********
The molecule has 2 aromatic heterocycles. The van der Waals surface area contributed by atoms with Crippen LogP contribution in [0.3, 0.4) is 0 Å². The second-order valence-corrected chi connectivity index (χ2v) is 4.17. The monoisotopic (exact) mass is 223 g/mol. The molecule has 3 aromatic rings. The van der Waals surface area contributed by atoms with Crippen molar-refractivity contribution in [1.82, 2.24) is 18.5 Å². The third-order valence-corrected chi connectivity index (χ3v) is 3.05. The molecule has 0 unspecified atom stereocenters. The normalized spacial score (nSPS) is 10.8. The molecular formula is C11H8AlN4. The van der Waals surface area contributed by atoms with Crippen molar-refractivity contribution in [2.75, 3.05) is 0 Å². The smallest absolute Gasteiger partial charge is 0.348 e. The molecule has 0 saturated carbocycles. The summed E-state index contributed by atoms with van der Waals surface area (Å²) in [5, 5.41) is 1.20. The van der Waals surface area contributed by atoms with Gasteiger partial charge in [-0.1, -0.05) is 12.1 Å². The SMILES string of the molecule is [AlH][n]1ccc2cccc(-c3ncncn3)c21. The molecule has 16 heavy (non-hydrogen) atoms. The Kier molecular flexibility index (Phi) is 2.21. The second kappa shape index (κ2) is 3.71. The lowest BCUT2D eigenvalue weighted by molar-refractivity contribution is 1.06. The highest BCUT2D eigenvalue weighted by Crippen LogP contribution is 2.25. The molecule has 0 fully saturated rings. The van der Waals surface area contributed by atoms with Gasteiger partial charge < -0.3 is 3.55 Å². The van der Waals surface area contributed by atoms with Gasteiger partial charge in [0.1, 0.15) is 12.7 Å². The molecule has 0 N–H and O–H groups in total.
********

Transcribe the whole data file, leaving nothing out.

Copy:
The molecule has 2 aromatic heterocycles. The van der Waals surface area contributed by atoms with Crippen LogP contribution in [0.3, 0.4) is 0 Å². The second-order valence-corrected chi connectivity index (χ2v) is 4.17. The monoisotopic (exact) mass is 223 g/mol. The molecule has 3 aromatic rings. The van der Waals surface area contributed by atoms with Crippen molar-refractivity contribution in [1.82, 2.24) is 18.5 Å². The third-order valence-corrected chi connectivity index (χ3v) is 3.05. The molecule has 0 unspecified atom stereocenters. The normalized spacial score (nSPS) is 10.8. The molecular formula is C11H8AlN4. The van der Waals surface area contributed by atoms with Crippen molar-refractivity contribution in [2.75, 3.05) is 0 Å². The smallest absolute Gasteiger partial charge is 0.348 e. The molecule has 0 saturated carbocycles. The summed E-state index contributed by atoms with van der Waals surface area (Å²) in [5, 5.41) is 1.20. The van der Waals surface area contributed by atoms with Gasteiger partial charge in [-0.1, -0.05) is 12.1 Å². The SMILES string of the molecule is [AlH][n]1ccc2cccc(-c3ncncn3)c21. The molecule has 16 heavy (non-hydrogen) atoms. The Kier molecular flexibility index (Phi) is 2.21. The second kappa shape index (κ2) is 3.71. The lowest BCUT2D eigenvalue weighted by molar-refractivity contribution is 1.06. The highest BCUT2D eigenvalue weighted by Crippen LogP contribution is 2.25. The molecule has 0 fully saturated rings. The van der Waals surface area contributed by atoms with Gasteiger partial charge < -0.3 is 3.55 Å². The van der Waals surface area contributed by atoms with Gasteiger partial charge in [0.1, 0.15) is 12.7 Å². The molecule has 0 N–H and O–H groups in total.